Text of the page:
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Crit Rev Toxicol. 2018 Feb;48(2):143-169. doi: 10.1080/10408444.2017.1391746. Epub 2017 Nov 2.

Evaluating the evidence on genotoxicity and reproductive toxicity of carbon black: a critical review.

Author information

1
a Safety, Health and Environment , Cabot Corporation , Billerica , MA , USA.
2
b Toxicology and Preclinical Affairs , CATS Consultants GmbH , Dietmannsried , Germany.
3
c Orion Engineered Carbons GmbH , Köln , Germany.
4
d School of Water, Energy and Environment , Cranfield University , Cranfield , UK.

Abstract

Carbon black is produced industrially by the partial combustion or thermal decomposition of gaseous or liquid hydrocarbons under controlled conditions. It is considered a poorly soluble, low toxicity (PSLT) particle. Recently, results from a number of published studies have suggested that carbon black may be directly genotoxic, and that it may also cause reproductive toxicity. Here, we review the evidence from these studies to determine whether carbon black is likely to act as a primary genotoxicant or reproductive toxicant in humans. For the genotoxicity endpoint, the available evidence clearly shows that carbon black does not directly interact with DNA. However, the study results are consistent with the mechanism that, at high enough concentrations, carbon black causes inflammation and oxidative stress in the lung leading to mutations, which is a secondary genotoxic mechanism. For the reproductive toxicity endpoint for carbon black, to date, there are various lung instillation studies and one short-term inhalation study that evaluated a selected number of reproduction endpoints (e.g. gestational and litter parameters) as well as other general endpoints (e.g. gene expression, neurofunction, DNA damage); usually at one time point or using a single dose. It is possible that some of the adverse effects observed in these studies may be the result of non-specific inflammatory effects caused by high exposure doses. An oral gavage study reported no adverse reproductive or developmental effects at the highest dose tested. The overall weight of evidence indicates that carbon black should not be considered a direct genotoxicant or reproductive toxicant.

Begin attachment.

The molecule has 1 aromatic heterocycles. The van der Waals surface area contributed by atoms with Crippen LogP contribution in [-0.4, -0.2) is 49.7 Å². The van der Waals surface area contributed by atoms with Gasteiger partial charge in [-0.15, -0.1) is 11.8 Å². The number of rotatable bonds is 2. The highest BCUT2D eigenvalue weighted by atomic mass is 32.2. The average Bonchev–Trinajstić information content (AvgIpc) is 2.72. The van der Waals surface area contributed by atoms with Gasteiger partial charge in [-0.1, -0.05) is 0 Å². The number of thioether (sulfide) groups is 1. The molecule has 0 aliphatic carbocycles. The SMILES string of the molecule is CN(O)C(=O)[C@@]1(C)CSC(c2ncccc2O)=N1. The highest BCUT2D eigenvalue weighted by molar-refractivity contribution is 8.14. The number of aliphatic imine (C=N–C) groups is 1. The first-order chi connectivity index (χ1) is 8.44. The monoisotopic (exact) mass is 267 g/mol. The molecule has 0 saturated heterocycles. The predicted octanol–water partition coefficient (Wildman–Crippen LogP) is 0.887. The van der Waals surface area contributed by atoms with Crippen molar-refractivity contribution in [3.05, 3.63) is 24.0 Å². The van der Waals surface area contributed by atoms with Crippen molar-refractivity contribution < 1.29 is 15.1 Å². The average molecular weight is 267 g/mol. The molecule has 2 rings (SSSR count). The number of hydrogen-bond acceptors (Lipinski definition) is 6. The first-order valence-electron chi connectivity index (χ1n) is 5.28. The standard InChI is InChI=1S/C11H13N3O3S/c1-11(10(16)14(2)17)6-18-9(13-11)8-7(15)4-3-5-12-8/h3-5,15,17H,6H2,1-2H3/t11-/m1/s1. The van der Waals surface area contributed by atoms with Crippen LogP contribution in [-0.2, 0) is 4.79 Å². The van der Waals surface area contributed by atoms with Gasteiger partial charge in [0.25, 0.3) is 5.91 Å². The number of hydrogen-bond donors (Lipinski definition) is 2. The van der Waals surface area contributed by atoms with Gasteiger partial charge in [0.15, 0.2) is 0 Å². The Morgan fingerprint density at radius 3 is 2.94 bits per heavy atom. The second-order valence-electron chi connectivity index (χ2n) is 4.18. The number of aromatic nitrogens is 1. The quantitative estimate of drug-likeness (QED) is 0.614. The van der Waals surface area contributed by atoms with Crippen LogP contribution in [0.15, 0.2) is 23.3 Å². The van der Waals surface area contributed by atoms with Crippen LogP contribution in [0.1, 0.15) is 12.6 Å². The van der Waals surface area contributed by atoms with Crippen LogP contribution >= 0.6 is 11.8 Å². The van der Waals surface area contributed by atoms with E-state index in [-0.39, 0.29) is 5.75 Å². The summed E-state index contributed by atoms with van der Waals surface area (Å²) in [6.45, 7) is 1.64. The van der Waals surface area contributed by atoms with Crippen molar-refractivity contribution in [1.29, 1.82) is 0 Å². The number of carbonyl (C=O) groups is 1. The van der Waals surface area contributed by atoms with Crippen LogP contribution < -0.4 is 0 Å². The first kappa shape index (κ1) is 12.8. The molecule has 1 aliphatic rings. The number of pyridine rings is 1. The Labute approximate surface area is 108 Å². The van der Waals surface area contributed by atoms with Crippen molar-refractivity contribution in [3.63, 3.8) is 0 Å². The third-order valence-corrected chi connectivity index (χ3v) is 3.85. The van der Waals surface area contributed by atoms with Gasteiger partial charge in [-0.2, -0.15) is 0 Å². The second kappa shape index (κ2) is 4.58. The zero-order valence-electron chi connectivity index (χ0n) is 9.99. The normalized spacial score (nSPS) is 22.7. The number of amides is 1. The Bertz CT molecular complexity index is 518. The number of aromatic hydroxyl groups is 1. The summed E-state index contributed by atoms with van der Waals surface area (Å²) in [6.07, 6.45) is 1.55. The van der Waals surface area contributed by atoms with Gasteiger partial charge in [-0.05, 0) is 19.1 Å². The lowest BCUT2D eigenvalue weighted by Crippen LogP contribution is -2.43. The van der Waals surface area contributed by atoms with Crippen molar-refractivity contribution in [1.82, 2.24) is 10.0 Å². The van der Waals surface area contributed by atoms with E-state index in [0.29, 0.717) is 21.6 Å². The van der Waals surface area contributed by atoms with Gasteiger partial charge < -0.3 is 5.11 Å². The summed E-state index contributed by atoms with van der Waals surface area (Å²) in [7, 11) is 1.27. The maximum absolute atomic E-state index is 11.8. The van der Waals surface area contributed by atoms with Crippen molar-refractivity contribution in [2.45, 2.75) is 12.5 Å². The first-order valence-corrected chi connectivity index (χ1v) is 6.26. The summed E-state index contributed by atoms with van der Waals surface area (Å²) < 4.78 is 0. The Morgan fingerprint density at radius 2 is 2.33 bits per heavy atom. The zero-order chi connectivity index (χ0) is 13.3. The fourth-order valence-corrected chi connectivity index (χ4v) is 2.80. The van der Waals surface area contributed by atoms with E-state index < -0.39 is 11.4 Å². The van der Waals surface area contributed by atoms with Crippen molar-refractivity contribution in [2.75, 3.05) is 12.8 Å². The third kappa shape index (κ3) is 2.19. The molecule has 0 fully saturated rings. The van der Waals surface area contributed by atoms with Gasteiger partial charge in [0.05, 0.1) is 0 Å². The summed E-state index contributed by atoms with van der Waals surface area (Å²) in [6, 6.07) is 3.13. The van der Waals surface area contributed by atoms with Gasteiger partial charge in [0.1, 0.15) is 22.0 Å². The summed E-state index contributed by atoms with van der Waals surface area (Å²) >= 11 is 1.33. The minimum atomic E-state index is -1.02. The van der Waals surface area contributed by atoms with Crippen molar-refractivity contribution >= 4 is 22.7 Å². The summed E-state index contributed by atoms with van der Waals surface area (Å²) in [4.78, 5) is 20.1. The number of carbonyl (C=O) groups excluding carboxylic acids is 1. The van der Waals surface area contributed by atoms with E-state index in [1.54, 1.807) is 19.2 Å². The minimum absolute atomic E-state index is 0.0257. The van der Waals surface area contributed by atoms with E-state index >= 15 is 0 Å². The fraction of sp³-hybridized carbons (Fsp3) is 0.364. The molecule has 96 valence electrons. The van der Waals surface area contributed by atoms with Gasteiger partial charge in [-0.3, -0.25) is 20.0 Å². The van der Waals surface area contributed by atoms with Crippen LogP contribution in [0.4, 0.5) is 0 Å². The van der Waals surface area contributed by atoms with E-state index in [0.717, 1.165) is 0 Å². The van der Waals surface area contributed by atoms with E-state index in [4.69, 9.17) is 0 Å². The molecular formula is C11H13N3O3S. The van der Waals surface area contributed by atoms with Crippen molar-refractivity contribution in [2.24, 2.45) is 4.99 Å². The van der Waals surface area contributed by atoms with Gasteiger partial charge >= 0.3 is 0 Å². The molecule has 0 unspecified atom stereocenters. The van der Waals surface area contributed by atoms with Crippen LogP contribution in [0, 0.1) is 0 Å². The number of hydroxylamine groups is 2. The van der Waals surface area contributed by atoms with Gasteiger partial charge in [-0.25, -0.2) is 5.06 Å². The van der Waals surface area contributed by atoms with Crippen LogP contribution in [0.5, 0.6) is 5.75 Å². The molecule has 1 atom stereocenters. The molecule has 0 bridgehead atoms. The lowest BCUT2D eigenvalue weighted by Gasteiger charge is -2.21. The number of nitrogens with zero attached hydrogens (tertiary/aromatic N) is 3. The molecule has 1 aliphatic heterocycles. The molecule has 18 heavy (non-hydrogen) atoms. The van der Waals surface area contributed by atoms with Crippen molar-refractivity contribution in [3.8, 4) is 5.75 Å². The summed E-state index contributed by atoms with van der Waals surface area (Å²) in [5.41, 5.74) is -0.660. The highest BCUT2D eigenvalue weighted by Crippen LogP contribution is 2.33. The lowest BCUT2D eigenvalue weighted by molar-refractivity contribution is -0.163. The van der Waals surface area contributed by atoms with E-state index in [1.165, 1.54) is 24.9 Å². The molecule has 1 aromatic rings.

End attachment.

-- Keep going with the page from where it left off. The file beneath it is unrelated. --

KEYWORDS:

Carbon black; developmental toxicity; genotoxicity; mode of action; mutagenicity; reactive oxygen species; reproductive toxicity

PMID:
29095661
DOI:
10.1080/10408444.2017.1391746
[Indexed for MEDLINE]

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